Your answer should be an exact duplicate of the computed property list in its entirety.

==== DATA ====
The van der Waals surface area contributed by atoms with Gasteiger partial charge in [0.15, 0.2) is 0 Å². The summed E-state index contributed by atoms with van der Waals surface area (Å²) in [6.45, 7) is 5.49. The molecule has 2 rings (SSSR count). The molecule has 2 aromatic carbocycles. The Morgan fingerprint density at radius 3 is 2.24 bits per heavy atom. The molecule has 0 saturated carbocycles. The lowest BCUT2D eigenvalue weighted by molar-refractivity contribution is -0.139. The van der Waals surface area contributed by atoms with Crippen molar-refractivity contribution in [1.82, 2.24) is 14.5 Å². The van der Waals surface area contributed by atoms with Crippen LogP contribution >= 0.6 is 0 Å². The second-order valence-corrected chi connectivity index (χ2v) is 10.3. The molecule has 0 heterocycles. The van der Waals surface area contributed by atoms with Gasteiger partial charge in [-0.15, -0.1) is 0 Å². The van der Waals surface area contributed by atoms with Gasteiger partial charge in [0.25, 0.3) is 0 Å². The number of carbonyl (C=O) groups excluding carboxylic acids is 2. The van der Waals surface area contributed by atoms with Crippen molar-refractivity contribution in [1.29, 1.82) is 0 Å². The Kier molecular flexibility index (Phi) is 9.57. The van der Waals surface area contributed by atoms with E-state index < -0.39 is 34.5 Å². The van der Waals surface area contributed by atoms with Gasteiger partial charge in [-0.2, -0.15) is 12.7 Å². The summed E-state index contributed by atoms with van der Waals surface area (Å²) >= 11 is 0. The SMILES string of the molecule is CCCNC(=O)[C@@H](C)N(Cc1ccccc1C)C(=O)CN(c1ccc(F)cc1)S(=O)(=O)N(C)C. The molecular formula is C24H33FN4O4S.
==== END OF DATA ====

The van der Waals surface area contributed by atoms with Gasteiger partial charge in [0.15, 0.2) is 0 Å². The summed E-state index contributed by atoms with van der Waals surface area (Å²) in [6.45, 7) is 5.49. The molecule has 2 rings (SSSR count). The molecule has 2 aromatic carbocycles. The Morgan fingerprint density at radius 3 is 2.24 bits per heavy atom. The molecule has 0 saturated carbocycles. The lowest BCUT2D eigenvalue weighted by molar-refractivity contribution is -0.139. The van der Waals surface area contributed by atoms with Crippen molar-refractivity contribution in [1.82, 2.24) is 14.5 Å². The van der Waals surface area contributed by atoms with Crippen LogP contribution >= 0.6 is 0 Å². The second-order valence-corrected chi connectivity index (χ2v) is 10.3. The molecule has 0 heterocycles. The van der Waals surface area contributed by atoms with Gasteiger partial charge in [-0.15, -0.1) is 0 Å². The van der Waals surface area contributed by atoms with Gasteiger partial charge in [0.25, 0.3) is 0 Å². The number of carbonyl (C=O) groups excluding carboxylic acids is 2. The van der Waals surface area contributed by atoms with Crippen molar-refractivity contribution in [1.29, 1.82) is 0 Å². The Kier molecular flexibility index (Phi) is 9.57. The van der Waals surface area contributed by atoms with E-state index < -0.39 is 34.5 Å². The van der Waals surface area contributed by atoms with Gasteiger partial charge in [-0.2, -0.15) is 12.7 Å². The summed E-state index contributed by atoms with van der Waals surface area (Å²) >= 11 is 0. The SMILES string of the molecule is CCCNC(=O)[C@@H](C)N(Cc1ccccc1C)C(=O)CN(c1ccc(F)cc1)S(=O)(=O)N(C)C. The molecular formula is C24H33FN4O4S.